MOOCs spread around the edX and Coursera world
The US$60 million, non-profit MOOCs platform called edX announced that it had added six new global higher education institutions, to double the numbers in its X University Consortium, while the US$16 million Coursera brought in 29 more universities to add to its existing 33 partners.
EdX was founded by Harvard University and the Massachusetts Institute of Technology (MIT) last year to offer university-level courses in a wide range of disciplines to a worldwide audience at no charge. Four other US institutions were already in the consortium, which now has more than 900,000 enrolments in edX courses.
“The addition of these new higher education institutions, stretching from North America to Europe to the Asia Pacific, will add a rich variety of new courses to edX's offerings,” said consortium president Anant Agarwal.
The new institutions will join MIT and Harvard, as well as the University of California – Berkeley, the University of Texas System, Wellesley College and Georgetown University in the X University Consortium.
The Australian National University, Delft University of Technology in The Netherlands, École Polytechnique Federale de Lausanne in Switzerland, McGill University and the University of Toronto in Canada, along with Rice University in the US, have joined the consortium and will use the edX platform to deliver the next generation of online and blended courses later this year.
“This international expansion enables edX to better achieve its mission of providing world-class courses to everyone, everywhere, and is the natural next step to continue serving the large international student body already using edX on a daily basis,” Agarwal said.
Coursera, an educational technology company, was founded in 2012 by Stanford University computer science professors Andre Ng and Daphne Koller. The company has so far attracted 2.7 million students to its 222 courses.
Among its new partners are several US public universities, a Spanish business school, École Polytechnique in France, the National University of Singapore, the Chinese University of Hong Kong and the National Autonomous University of Mexico. The newcomers will enable the company to offer courses in Chinese, French, Italian and Spanish.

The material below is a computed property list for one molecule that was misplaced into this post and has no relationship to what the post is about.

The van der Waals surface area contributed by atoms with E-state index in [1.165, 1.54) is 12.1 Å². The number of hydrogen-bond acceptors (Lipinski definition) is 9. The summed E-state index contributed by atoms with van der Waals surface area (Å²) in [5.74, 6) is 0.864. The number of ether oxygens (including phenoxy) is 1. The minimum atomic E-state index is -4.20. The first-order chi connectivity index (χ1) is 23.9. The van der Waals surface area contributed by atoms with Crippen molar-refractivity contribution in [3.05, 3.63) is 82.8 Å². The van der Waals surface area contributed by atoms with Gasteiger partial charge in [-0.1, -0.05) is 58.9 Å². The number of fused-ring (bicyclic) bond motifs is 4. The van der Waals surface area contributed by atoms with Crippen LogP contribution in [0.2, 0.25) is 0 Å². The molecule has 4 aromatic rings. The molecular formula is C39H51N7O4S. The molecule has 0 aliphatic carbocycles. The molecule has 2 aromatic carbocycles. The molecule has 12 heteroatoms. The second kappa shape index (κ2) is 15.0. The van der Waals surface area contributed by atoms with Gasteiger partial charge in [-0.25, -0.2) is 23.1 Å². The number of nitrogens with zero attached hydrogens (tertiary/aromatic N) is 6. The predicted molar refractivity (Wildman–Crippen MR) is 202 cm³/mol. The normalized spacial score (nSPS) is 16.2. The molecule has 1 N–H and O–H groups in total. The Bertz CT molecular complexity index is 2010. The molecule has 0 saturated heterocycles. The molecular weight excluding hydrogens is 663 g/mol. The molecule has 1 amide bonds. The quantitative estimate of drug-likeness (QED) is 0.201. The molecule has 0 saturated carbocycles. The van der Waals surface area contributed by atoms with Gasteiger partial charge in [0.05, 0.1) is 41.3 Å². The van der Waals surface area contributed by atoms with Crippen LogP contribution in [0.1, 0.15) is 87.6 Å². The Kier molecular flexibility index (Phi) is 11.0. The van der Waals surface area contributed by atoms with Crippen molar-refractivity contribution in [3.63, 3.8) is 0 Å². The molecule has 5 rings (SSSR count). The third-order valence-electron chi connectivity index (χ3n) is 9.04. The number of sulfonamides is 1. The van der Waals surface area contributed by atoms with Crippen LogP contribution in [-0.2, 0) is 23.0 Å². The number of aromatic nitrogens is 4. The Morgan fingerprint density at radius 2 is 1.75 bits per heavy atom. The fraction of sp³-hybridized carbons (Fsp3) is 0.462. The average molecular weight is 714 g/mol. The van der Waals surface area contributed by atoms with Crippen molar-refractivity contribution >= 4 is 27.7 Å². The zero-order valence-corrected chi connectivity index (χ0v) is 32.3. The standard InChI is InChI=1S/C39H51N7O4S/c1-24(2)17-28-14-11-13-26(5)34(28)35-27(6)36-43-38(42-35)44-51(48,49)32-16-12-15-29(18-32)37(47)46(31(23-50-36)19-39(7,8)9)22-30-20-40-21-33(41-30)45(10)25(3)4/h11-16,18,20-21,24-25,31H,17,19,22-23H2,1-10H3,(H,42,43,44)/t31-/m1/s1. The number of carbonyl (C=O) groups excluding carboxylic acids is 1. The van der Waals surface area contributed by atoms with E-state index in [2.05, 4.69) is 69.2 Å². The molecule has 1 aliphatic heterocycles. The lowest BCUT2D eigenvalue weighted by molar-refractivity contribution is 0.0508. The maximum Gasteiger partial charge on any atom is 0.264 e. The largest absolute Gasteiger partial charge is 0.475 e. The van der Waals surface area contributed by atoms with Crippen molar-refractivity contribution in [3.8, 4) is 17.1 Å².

“We are equally excited about the prospects of bringing higher education to places where access is limited, and of giving established educational institutions opportunities to raise their impact both on- and off-campus,” Ng said.
In edX’s new line-up, the Australian National University will provide a series of ANUx courses to the open source platform, including astrophysics taught by Nobel laureate and professor of astrophysics Brian Schmidt.
Delft University of Technology, the largest and oldest technological university in The Netherlands, will provide DelftX courses under Creative Commons licences, including an introduction to aerospace engineering, solar energy, and water treatment engineering.
École Polytechnique Federale de Lausanne, one of the most famous institutions of science and technology in Europe, will provide a series of EPFLx courses specially tailored to fit the edX format, originating from its five schools: of engineering, life sciences, informatics and communication, architecture and basic sciences.
McGill University is offering McGillX courses in areas ranging from science and the humanities to public policy issues, while the University of Toronto has a series of TorontoX courses that include terrestrial energy systems, behavioural economics, the logic of business, and bioinformatic methods.
The Texas-based Rice University in Houston will initially offer four RiceX courses, while investigating ways to integrate its learning analytics tools from OpenStax Tutor to enable students and instructors to track their progress in real time.
"We have had an international student community from the very beginning, and bringing these leading universities from North America and Europe and the Asia Pacific into the edX organisation will help us meet the tremendous demand we are experiencing," Agarwal said.
"Each of these schools was carefully selected for the distinct expertise they bring to our growing family of edX institutions. We remain committed to growing edX to meet the needs of the world while maintaining a superior learning experience for all."
He said courses offered by institutions on the edX platform would provide the same rigour as on-campus classes but were designed to take advantage of the unique features and benefits of online learning environments, including game-like experiences, instant feedback and cutting-edge virtual laboratories.
Both Coursera and edX are planning to assist students to gain credits for completing their free online courses, although both will charge a fee.